Social Media is Ford’s Marketing Fiesta

LAS VEGAS—Ford Motor said “no thanks” to the federal bailout money, but it’s not passing on an opportunity to build its brand and sales through highly-orchestrated social media campaigns on Twitter, corporate blogs and its half dozen different Facebook pages.

During a keynote address here at the BlogWorld & New Media Expo Thursday, Scott Monty, Ford’s digital multimedia communications manager, explained that Ford (NYSE: F) has made significant investments in social media campaigns primarily to help change the perception that it’s a slow, unresponsive Old World company, unwilling or unable to connect with today’s consumers.

“We made a commitment two years to get into social media,” he said. “At first it was a hobby. Now it’s the way the world is connecting and we need to get serious.”

Monty, interviewed by former Wall Street Journal reporter and current correspondent Kara Swisher, pointed to the company’s “Fiesta Movement” campaign as the latest example of how large companies are embracing Twitter, Facebook and thousands of other product- and issue-centric blogs to evangelize their products.

For its Fiesta Movement project, Ford recruited 100 bloggers—which it calls “agents”—who were given the keys to a Ford Fiesta, a car that is the company’s top-selling model in Europe (scheduled for its U.S. debut in 2010) to enjoy for six months and then write reviews that are then fed back to Ford’s corporate Web site.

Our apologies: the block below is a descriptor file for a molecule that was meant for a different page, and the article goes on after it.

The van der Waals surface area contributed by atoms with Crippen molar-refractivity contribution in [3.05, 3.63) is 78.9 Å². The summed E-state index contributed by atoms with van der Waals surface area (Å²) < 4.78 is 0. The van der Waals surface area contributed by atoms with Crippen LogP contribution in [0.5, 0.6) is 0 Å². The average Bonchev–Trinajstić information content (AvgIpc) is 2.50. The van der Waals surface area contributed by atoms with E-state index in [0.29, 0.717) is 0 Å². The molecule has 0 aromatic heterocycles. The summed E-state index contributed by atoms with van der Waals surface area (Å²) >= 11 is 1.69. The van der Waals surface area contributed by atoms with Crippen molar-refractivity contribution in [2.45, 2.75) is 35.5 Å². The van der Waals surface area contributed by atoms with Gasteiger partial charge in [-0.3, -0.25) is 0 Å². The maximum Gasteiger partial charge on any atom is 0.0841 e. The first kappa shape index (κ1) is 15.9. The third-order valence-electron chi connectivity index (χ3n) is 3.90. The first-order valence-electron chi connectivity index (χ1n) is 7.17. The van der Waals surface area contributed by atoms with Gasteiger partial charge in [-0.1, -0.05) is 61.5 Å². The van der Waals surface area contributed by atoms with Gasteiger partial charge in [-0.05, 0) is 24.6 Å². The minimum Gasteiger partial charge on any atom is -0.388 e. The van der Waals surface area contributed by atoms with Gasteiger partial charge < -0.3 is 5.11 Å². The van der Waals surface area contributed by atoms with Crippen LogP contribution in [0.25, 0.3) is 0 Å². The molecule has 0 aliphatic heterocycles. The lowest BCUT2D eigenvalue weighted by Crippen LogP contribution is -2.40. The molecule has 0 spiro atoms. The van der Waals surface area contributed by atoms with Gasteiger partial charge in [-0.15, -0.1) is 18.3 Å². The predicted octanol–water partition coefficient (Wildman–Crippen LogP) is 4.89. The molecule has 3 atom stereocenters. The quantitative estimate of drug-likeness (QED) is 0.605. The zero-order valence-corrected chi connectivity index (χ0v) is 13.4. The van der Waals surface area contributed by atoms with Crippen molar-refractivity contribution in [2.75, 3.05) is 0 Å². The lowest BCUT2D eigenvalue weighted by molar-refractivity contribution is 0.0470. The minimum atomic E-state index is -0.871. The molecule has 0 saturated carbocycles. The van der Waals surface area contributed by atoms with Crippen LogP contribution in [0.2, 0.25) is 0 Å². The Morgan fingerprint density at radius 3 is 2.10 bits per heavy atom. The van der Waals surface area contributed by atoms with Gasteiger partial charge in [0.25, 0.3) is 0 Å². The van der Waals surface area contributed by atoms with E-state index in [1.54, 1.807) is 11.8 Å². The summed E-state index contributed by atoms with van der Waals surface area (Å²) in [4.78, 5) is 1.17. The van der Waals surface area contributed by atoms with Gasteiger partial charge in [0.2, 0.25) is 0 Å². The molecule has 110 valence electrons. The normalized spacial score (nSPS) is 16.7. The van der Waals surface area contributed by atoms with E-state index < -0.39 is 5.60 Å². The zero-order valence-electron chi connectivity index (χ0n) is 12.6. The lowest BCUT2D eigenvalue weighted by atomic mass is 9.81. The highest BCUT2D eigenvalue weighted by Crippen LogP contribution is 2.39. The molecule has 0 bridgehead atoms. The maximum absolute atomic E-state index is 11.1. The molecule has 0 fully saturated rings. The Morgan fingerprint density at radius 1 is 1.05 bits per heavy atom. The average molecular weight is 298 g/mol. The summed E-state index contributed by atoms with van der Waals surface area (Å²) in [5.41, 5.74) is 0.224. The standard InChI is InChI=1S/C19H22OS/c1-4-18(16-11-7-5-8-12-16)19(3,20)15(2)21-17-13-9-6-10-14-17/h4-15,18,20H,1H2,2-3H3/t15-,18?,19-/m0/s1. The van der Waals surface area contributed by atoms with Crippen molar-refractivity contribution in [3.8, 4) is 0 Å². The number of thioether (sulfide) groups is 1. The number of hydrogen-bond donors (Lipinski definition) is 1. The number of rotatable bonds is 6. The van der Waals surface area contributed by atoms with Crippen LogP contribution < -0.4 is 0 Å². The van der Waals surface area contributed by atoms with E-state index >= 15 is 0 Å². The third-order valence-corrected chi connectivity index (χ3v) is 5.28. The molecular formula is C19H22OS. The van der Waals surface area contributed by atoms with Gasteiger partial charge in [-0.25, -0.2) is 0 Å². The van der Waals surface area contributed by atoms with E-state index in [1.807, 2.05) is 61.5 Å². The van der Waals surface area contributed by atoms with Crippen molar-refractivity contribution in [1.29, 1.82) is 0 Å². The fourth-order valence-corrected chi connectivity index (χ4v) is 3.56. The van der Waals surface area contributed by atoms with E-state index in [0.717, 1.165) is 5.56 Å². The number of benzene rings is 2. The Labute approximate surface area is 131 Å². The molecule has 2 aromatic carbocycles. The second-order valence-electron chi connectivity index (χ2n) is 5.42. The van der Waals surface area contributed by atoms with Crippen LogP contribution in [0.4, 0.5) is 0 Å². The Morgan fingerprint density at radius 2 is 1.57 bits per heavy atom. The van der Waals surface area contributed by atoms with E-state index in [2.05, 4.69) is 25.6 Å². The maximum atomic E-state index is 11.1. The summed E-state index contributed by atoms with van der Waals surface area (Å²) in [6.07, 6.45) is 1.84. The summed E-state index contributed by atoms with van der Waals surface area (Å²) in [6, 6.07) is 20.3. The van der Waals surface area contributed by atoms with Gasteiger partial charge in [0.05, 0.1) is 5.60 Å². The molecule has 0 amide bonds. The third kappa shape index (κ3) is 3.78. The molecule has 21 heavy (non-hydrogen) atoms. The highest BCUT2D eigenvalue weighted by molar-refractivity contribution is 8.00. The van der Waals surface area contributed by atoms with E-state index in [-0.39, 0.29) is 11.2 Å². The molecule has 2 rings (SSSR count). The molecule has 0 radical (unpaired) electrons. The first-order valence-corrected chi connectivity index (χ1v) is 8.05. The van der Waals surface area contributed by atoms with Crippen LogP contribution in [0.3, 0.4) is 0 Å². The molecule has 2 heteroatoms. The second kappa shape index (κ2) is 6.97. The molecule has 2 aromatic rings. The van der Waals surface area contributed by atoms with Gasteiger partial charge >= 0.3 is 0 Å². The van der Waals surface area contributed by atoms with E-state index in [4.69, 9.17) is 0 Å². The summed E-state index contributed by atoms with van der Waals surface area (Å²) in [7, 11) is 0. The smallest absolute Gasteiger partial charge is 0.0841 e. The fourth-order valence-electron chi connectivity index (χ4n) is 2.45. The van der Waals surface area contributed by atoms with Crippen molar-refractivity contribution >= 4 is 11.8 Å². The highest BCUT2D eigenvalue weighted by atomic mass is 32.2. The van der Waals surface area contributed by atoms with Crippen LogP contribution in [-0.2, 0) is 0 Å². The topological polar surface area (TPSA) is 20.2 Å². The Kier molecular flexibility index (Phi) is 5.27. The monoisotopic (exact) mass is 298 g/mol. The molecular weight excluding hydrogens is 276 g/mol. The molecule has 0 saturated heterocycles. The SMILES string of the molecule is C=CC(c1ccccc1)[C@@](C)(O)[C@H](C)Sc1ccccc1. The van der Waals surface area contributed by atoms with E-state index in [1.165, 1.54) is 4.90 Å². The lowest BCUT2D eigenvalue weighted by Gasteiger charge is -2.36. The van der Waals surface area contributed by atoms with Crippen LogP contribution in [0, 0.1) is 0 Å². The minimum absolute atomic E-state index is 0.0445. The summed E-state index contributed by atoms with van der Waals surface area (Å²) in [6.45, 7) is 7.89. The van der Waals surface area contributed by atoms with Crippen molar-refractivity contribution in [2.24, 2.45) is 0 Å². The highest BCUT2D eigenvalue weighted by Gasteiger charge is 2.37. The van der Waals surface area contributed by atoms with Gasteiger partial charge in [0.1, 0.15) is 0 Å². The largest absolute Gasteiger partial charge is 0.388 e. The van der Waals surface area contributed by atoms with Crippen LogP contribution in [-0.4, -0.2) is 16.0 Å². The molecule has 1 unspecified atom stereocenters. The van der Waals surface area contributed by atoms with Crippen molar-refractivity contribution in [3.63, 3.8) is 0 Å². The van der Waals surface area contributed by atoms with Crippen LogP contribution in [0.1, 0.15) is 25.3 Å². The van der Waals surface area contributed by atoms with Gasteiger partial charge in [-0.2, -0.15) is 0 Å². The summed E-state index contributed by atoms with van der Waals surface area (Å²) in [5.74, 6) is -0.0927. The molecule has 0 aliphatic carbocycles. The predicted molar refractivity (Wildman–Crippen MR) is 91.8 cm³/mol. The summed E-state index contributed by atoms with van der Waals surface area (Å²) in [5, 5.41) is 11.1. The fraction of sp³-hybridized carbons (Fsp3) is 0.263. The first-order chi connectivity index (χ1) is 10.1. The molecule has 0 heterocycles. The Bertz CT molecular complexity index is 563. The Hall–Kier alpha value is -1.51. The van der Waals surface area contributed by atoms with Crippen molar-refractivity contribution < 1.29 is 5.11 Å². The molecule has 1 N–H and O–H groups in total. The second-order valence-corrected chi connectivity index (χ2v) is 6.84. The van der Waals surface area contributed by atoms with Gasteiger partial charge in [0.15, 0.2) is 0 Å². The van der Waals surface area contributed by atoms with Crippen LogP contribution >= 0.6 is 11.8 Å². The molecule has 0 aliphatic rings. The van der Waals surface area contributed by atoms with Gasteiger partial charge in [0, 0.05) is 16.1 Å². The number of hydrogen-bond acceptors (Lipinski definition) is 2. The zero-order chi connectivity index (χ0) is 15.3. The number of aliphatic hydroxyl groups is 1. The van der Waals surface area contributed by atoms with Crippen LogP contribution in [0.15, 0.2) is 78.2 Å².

“We want it to be a social media hub where consumers can get third-party content, product information and reviews,” Monty said. “We aggregate it altogether as part of our effort to engage consumers and build our brands.”

When pressed by Swisher, Monty conceded that not all of the reviews were flattering and that some of the cars were even damaged during the promotion.

“But there will always be people who are critical of your company or your product or whatever,” he said. “Negativity is just a fact of life. But I think if we open it up and allow the discussion to take place, we’re stronger for it and people believe in our company and products more because we’re strong enough to take it.”

Ford and other companies—particularly travel companies, clothing retailers and video game developers—are increasingly using so-called sponsored bloggers and their sponsored conversations as a direct conduit to new customers. To some, the practice blurs the line between genuine opinion and outright payola.

By opening up its products to direct commentary from third-party bloggers, Ford and other companies also open themselves up to the possibility of subterfuge or crooks looking to sell counterfeit or stolen merchandise.

But Monty remains unfazed.

“We see it as an opportunity to get people in the product,” Monty said. “From this campaign, we’ve made 11 million new impressions and had 4.3 million YouTube views. We’ve had 50,000 people ask questions about the Fiesta and 97 percent of them are non-Ford owners.”

According to Forrester, more than four out of five online Americans are active in either creating, participating in, or reading some form of social content at least once a month. Among Internet users over 55, two in three are accessing or creating social networking content.

Ford is no stranger implementing new technology not only in its marketing and ad campaigns but in its latest products. It was among the first carmakers to install Microsoft Auto software to allow drivers to access digital products like cell phones and handheld computers in their vehicles.

“Companies that don’t acknowledge and engage in this new social media do so at their peril,” Monty said. “I mean who would have thought Ford would have someone at this show. I mean, wow. We’re showing up in a lot of places that most people wouldn’t have expected.

News Around the Web